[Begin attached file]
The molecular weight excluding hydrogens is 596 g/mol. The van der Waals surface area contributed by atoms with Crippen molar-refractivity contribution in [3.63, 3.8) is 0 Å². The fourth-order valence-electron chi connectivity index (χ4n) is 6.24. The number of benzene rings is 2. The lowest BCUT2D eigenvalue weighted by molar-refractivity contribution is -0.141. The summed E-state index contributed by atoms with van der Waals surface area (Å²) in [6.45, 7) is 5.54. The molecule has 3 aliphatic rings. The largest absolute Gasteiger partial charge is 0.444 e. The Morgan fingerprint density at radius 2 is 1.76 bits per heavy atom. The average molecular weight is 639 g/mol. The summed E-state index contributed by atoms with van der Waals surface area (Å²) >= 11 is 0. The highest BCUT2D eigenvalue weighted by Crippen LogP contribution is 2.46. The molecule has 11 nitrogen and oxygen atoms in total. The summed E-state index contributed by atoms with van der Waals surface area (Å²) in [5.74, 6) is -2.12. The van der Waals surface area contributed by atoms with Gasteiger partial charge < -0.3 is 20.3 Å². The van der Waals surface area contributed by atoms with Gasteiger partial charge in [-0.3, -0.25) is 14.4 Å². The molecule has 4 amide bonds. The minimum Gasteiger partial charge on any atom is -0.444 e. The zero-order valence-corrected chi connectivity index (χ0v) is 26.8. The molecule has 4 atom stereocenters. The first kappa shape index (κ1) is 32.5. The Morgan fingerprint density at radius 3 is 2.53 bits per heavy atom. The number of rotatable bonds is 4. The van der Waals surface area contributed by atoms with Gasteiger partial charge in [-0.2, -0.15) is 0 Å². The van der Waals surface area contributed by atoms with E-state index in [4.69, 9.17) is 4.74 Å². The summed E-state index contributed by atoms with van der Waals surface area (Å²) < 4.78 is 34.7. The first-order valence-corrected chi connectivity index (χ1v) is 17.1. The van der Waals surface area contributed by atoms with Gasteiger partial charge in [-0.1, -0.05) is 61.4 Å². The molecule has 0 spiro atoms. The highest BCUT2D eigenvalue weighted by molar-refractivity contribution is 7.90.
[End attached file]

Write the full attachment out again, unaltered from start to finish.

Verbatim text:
The molecular weight excluding hydrogens is 596 g/mol. The van der Waals surface area contributed by atoms with Crippen molar-refractivity contribution in [3.63, 3.8) is 0 Å². The fourth-order valence-electron chi connectivity index (χ4n) is 6.24. The number of benzene rings is 2. The lowest BCUT2D eigenvalue weighted by molar-refractivity contribution is -0.141. The summed E-state index contributed by atoms with van der Waals surface area (Å²) in [6.45, 7) is 5.54. The molecule has 3 aliphatic rings. The largest absolute Gasteiger partial charge is 0.444 e. The Morgan fingerprint density at radius 2 is 1.76 bits per heavy atom. The average molecular weight is 639 g/mol. The summed E-state index contributed by atoms with van der Waals surface area (Å²) >= 11 is 0. The highest BCUT2D eigenvalue weighted by Crippen LogP contribution is 2.46. The molecule has 11 nitrogen and oxygen atoms in total. The summed E-state index contributed by atoms with van der Waals surface area (Å²) in [5.74, 6) is -2.12. The van der Waals surface area contributed by atoms with Gasteiger partial charge < -0.3 is 20.3 Å². The van der Waals surface area contributed by atoms with Gasteiger partial charge in [-0.3, -0.25) is 14.4 Å². The molecule has 4 amide bonds. The minimum Gasteiger partial charge on any atom is -0.444 e. The zero-order valence-corrected chi connectivity index (χ0v) is 26.8. The molecule has 4 atom stereocenters. The first kappa shape index (κ1) is 32.5. The Morgan fingerprint density at radius 3 is 2.53 bits per heavy atom. The number of rotatable bonds is 4. The van der Waals surface area contributed by atoms with Gasteiger partial charge in [-0.2, -0.15) is 0 Å². The van der Waals surface area contributed by atoms with E-state index in [4.69, 9.17) is 4.74 Å². The summed E-state index contributed by atoms with van der Waals surface area (Å²) < 4.78 is 34.7. The first-order valence-corrected chi connectivity index (χ1v) is 17.1. The van der Waals surface area contributed by atoms with Gasteiger partial charge in [-0.1, -0.05) is 61.4 Å². The molecule has 0 spiro atoms. The highest BCUT2D eigenvalue weighted by molar-refractivity contribution is 7.90.